Kenya election agency under siege: Key issues why Roselyn Akombe quit

Wednesday October 18 2017

The resignation of Kenya's electoral commission official Roselyn Akombe has exposed a heavily-divided team at the commission led by a chairman who does not seem to be fully in charge.

Dr Akombe fled to New York and resigned Wednesday morning, saying she did not feel safe, and that, as currently constituted, the Independent Electoral and Boundaries Commission (IEBC) cannot hold a credible election on October 26.

She wrote a detailed statement for her resignation, and was interviewed by the BBC Newsday programme.

Here is a collection of what she said on various issues.

Is IEBC chairman Wafula Chebukati a man under siege?

In the BBC interview, Dr Akombe suggested a man under siege, and one she said should be more firm.


“Chairman Chebukati is a very well-meaning person. He has a temperament to be able to be a leader, but he is a leader under a siege,” said Dr Akombe.

But is he able? The BBC asked.

“Well, if he was much more firm, I think probably we would have gone much far. There are aspects of his character that are helpful in a situation like we are in. But there are times he just needs firmness to be able to move on,” said Dr Akombe.

Will Kenya have a credible election on October 26?

Dr Akombe feels that as constituted, the IEBC will not be able to conduct a credible election, arguing that things were going wrong that the commission was not telling Kenyans about.

“Can Kenya hold election? Yes. Will it be a credible election? Absolutely not,” Dr Akombe told the BBC.

In her statement, she blamed last-minute instructions on changes in technology and electronic transmission of results, the attacks on the IEBC staff and rushed trainings due to fear, partisan senior secretariat staff and commissioners, and "endless legal suits” and what she said was skewed legal advice to fit political interests.

“The commission in its current state can surely not guarantee a credible election on 26 October 2017,” she said.

“I do not want to be party to such a mockery to electoral integrity.”

What is the state of the IEBC?


“It has become increasingly difficult to continue attending plenary meetings where commissioners come ready to vote along partisan lines and not to discuss the merit of issues before them. It has become increasingly difficult to appear on television to defend positions I disagree with in the name of collective responsibility,” said Dr Akombe in her statement.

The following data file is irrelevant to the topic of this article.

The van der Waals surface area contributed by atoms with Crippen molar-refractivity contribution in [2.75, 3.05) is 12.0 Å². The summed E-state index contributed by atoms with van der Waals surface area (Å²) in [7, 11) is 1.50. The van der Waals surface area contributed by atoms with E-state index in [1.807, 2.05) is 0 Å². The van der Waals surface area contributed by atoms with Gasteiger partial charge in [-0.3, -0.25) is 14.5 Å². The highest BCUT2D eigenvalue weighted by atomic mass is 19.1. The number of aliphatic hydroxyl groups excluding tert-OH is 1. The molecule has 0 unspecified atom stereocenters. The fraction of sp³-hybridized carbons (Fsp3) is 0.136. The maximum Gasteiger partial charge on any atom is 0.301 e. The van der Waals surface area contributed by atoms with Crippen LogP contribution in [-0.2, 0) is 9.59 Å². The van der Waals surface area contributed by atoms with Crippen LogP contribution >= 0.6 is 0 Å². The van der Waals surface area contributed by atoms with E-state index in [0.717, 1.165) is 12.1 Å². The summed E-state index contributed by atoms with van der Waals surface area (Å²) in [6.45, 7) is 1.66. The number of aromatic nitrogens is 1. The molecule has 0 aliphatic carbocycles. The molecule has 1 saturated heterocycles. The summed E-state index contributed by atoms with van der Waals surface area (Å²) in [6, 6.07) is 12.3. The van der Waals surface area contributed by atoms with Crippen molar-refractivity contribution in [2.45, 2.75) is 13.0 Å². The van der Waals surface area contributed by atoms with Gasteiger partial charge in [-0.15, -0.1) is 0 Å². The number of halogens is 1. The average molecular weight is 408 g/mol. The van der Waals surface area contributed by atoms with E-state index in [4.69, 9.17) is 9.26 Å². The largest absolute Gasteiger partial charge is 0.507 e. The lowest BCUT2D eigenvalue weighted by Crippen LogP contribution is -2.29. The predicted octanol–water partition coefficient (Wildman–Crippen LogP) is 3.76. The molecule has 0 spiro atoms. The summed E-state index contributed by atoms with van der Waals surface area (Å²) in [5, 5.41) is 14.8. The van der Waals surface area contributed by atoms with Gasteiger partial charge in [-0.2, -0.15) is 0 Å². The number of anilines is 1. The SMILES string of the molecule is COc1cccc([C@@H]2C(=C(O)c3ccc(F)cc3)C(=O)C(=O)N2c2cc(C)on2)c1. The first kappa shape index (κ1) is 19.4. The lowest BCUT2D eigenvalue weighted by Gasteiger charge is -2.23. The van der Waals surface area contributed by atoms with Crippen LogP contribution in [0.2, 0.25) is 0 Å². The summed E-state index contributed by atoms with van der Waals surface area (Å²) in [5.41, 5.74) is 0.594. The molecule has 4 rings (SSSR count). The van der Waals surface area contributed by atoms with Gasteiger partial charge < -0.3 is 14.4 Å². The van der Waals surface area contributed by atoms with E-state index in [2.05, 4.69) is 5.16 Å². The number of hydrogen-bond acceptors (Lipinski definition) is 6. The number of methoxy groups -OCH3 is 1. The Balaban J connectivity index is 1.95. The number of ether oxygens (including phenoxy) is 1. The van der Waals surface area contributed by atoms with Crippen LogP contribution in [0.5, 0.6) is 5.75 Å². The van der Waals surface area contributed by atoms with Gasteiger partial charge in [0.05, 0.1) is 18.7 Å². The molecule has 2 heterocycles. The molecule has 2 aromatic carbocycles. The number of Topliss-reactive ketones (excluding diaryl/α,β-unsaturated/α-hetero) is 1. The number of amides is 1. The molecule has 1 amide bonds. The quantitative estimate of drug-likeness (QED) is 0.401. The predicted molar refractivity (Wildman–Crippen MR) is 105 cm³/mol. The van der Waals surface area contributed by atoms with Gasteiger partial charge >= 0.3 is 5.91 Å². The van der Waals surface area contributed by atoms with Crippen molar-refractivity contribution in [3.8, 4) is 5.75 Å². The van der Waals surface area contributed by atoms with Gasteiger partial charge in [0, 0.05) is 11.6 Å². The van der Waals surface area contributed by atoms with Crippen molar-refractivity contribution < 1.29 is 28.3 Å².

Can changes still be made at the IEBC to salvage the situation?

No, she said. While she argued that there was enough time to carry out the changes in the commission to guarantee a poll acceptable to both sides, Dr Akombe said that the time had lapsed and the IEBC had not communicated its challenges.

“It is not possible as the commission is constituted now to make changes internally, because you have to have enough votes,” she said, suggesting the heavily-divided commission that she said can no longer agree on anything without a vote.

Are IEBC staff safe?

“I do not feel safe enough to go back home. This is not what I thought it was going to end being as a job,” said Dr Akombe told the BBC.

She told of the fleeing of her brother days after the August 8 annulled poll.

“They were calling her on WhatsApp telling him ‘Tell your sister to relax. Tell your sister not to ask many questions’,” she said in the interview.
As a person, she said, the threats could have come from any of the political sides.

“I have never felt the kind of fear I felt in my own country. If you get those, you will be suicidal to think that nothing will happen to you,” she said.

In her statement, Dr Akombe told of the fears that the IEBC staff had, especially what she said were attacks on trainings.

She singled out attacks and injuries and staff in Mumias, Bungoma, Homa Bay, Siaya, and Kisumu during trainings ahead of the fresh poll.

“It broke my heart in the last few days to listen to my staff in the field, majority of whom truly want to do the right thing, express to me their safety and security concerns,” she said in the statement.

Even when she shared details of the staff fears, she said, she was faced with more extremist responses by commissioners she said were keen to have an election “even if it is at the cost of the lives of our staff and voters.”